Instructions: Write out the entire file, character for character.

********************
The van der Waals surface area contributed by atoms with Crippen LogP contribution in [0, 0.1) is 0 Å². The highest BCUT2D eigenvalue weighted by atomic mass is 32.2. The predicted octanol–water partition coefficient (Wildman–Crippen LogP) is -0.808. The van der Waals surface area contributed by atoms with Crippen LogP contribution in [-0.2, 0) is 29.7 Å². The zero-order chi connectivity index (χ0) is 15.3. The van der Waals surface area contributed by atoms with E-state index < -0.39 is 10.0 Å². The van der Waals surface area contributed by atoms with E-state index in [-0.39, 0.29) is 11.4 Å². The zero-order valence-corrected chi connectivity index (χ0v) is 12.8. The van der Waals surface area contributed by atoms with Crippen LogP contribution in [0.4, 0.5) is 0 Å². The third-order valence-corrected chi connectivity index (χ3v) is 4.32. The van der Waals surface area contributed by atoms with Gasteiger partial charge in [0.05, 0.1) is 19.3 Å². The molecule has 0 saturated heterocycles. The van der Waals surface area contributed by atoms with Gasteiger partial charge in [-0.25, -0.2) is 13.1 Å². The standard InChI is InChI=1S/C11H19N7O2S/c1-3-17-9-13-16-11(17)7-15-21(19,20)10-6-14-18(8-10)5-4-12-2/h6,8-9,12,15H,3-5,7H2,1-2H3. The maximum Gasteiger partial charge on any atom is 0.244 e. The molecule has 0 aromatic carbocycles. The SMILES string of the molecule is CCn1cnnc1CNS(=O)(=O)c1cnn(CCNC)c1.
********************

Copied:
The van der Waals surface area contributed by atoms with Crippen LogP contribution in [0, 0.1) is 0 Å². The highest BCUT2D eigenvalue weighted by atomic mass is 32.2. The predicted octanol–water partition coefficient (Wildman–Crippen LogP) is -0.808. The van der Waals surface area contributed by atoms with Crippen LogP contribution in [-0.2, 0) is 29.7 Å². The zero-order chi connectivity index (χ0) is 15.3. The van der Waals surface area contributed by atoms with E-state index < -0.39 is 10.0 Å². The van der Waals surface area contributed by atoms with E-state index in [-0.39, 0.29) is 11.4 Å². The zero-order valence-corrected chi connectivity index (χ0v) is 12.8. The van der Waals surface area contributed by atoms with Crippen LogP contribution in [0.4, 0.5) is 0 Å². The third-order valence-corrected chi connectivity index (χ3v) is 4.32. The van der Waals surface area contributed by atoms with Gasteiger partial charge in [0.05, 0.1) is 19.3 Å². The molecule has 0 saturated heterocycles. The van der Waals surface area contributed by atoms with Gasteiger partial charge in [-0.25, -0.2) is 13.1 Å². The standard InChI is InChI=1S/C11H19N7O2S/c1-3-17-9-13-16-11(17)7-15-21(19,20)10-6-14-18(8-10)5-4-12-2/h6,8-9,12,15H,3-5,7H2,1-2H3. The maximum Gasteiger partial charge on any atom is 0.244 e. The molecule has 0 aromatic carbocycles. The SMILES string of the molecule is CCn1cnnc1CNS(=O)(=O)c1cnn(CCNC)c1.